Kung Fu Panda Parent Guide
Parent Movie Review
Heroes come in all kinds of shapes and, in this case, sizes. Perpetually plump and bulky around the belly, Po the panda (voice by Jack Black) secretly dreams of being a kung fu fighter like his idols, the Furious Five. His bedroom windowsill is lined with action figures of the famous martial arts masters and his mind tends to wander to scenes of combat whenever he gets a free minute. But, rather than pursuing his passion, the generously-portioned bear is stuck serving steaming bowls of noodles in his family’s restaurant.
When Master Oogway (voice by Randall Duk Kim) proclaims that a new Dragon Warrior will be chosen to bring peace to the town, Po labors up the long flight of stairs to the Jade Palace to hear the announcement. Unfortunately he arrives at the castle just as the gates close on the courtyard. Foiled in every attempt to see the ceremony, Po finally blasts himself over the wall just in time to be unexpectedly chosen to fulfill the ancient prophecy.
His new colleagues, Tigress (voice by Angelina Jolie), Mantis (voice by Seth Rogen), Monkey (voice by Jackie Chan), Viper (voice by Lucy Liu) and Crane (voice by David Cross) are abhorred by the choice. But there’s no time for wallowing in their disbelief when the kung fu fighters and Master Shifu (voice by Dustin Hoffman) discover that Tai Lung, the snow leopard (voice by Ian McShane), has escaped from the high security prison controlled by Commander Vichar (voice by Michael Clarke Duncan). With Tai Lung headed for their tiny valley, Master Shifu has only days to prepare the pudgy panda to meet the oppressive foe.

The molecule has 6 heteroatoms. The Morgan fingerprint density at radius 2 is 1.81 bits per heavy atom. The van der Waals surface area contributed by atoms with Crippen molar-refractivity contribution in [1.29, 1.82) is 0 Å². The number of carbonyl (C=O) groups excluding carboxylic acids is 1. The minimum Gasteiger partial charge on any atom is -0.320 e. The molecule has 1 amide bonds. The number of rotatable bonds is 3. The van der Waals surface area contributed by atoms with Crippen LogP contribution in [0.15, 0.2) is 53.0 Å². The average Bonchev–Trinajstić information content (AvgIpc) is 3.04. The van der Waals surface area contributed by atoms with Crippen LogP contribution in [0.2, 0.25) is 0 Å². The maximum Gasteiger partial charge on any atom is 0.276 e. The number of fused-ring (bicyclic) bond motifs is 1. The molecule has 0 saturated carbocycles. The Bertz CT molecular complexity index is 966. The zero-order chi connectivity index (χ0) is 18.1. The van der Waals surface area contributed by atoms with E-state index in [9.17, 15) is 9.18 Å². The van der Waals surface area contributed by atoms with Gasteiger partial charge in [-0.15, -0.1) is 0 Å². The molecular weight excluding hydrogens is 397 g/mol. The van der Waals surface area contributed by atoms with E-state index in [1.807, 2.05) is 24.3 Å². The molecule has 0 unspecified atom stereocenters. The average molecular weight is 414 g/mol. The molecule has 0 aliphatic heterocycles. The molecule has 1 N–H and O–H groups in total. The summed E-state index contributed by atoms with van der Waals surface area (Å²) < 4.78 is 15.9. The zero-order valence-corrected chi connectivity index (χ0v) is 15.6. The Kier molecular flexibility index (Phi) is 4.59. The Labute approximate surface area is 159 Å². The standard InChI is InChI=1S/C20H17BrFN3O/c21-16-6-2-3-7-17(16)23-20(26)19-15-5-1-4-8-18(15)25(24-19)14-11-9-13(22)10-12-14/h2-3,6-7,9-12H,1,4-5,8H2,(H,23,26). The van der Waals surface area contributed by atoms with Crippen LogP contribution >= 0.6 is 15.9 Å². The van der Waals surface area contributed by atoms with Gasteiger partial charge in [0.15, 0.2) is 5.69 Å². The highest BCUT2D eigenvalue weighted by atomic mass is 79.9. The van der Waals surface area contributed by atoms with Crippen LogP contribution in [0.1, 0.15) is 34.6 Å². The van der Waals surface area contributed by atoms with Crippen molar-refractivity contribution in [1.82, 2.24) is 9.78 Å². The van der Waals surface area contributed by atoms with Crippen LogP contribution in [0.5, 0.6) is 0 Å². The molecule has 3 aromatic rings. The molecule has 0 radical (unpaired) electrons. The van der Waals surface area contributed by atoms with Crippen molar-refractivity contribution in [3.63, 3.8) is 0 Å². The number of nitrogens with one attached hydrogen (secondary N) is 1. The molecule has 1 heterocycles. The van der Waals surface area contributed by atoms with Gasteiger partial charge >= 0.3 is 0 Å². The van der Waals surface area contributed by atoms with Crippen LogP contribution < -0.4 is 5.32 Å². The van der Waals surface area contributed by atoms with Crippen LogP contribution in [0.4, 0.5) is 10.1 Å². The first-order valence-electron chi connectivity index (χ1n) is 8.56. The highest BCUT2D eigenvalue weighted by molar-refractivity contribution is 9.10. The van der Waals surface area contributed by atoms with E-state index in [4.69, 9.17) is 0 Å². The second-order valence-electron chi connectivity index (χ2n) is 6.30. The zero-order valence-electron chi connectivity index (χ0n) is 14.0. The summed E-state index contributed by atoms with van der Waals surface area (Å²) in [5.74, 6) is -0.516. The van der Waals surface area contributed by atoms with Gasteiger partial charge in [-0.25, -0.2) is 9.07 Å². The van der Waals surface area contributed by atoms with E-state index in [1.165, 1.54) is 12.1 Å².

Luckily like all good underdog tales, Kung Fu Panda believes that skill is secondary to heart when it comes to tackling trouble. Devising a unique set of training exercises that appeal to the bear’s love of food, Master Shifu soon has the panda pulling off all kinds of quasi kung fu moves in hopes of defeating the leopard.